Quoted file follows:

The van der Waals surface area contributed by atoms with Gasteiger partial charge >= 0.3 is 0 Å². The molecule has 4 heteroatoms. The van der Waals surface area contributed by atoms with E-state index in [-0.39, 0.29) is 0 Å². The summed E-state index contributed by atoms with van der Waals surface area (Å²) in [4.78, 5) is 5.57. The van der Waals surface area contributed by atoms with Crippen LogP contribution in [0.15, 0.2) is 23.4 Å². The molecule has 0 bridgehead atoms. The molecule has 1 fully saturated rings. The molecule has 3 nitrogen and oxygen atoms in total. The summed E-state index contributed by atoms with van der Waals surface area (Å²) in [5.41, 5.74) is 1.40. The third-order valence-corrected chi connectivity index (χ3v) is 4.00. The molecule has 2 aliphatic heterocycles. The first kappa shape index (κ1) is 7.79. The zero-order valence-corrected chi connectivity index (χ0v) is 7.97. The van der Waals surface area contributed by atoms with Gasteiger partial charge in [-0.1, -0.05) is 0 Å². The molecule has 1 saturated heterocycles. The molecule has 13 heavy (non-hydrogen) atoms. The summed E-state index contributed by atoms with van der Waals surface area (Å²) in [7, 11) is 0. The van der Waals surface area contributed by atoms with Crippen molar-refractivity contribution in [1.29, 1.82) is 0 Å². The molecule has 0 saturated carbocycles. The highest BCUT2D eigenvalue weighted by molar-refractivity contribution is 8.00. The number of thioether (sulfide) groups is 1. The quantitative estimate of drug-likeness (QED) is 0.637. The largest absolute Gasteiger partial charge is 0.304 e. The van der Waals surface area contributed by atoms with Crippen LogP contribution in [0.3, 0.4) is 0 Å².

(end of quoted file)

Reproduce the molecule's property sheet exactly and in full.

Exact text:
The van der Waals surface area contributed by atoms with Gasteiger partial charge >= 0.3 is 0 Å². The molecule has 4 heteroatoms. The van der Waals surface area contributed by atoms with E-state index in [-0.39, 0.29) is 0 Å². The summed E-state index contributed by atoms with van der Waals surface area (Å²) in [4.78, 5) is 5.57. The van der Waals surface area contributed by atoms with Crippen LogP contribution in [0.15, 0.2) is 23.4 Å². The molecule has 0 bridgehead atoms. The molecule has 1 fully saturated rings. The molecule has 3 nitrogen and oxygen atoms in total. The summed E-state index contributed by atoms with van der Waals surface area (Å²) in [5.41, 5.74) is 1.40. The third-order valence-corrected chi connectivity index (χ3v) is 4.00. The molecule has 2 aliphatic heterocycles. The first kappa shape index (κ1) is 7.79. The zero-order valence-corrected chi connectivity index (χ0v) is 7.97. The van der Waals surface area contributed by atoms with Gasteiger partial charge in [-0.1, -0.05) is 0 Å². The molecule has 1 saturated heterocycles. The molecule has 13 heavy (non-hydrogen) atoms. The summed E-state index contributed by atoms with van der Waals surface area (Å²) in [7, 11) is 0. The van der Waals surface area contributed by atoms with Crippen molar-refractivity contribution in [1.29, 1.82) is 0 Å². The molecule has 0 saturated carbocycles. The highest BCUT2D eigenvalue weighted by molar-refractivity contribution is 8.00. The number of thioether (sulfide) groups is 1. The quantitative estimate of drug-likeness (QED) is 0.637. The largest absolute Gasteiger partial charge is 0.304 e. The van der Waals surface area contributed by atoms with Crippen LogP contribution in [0.3, 0.4) is 0 Å².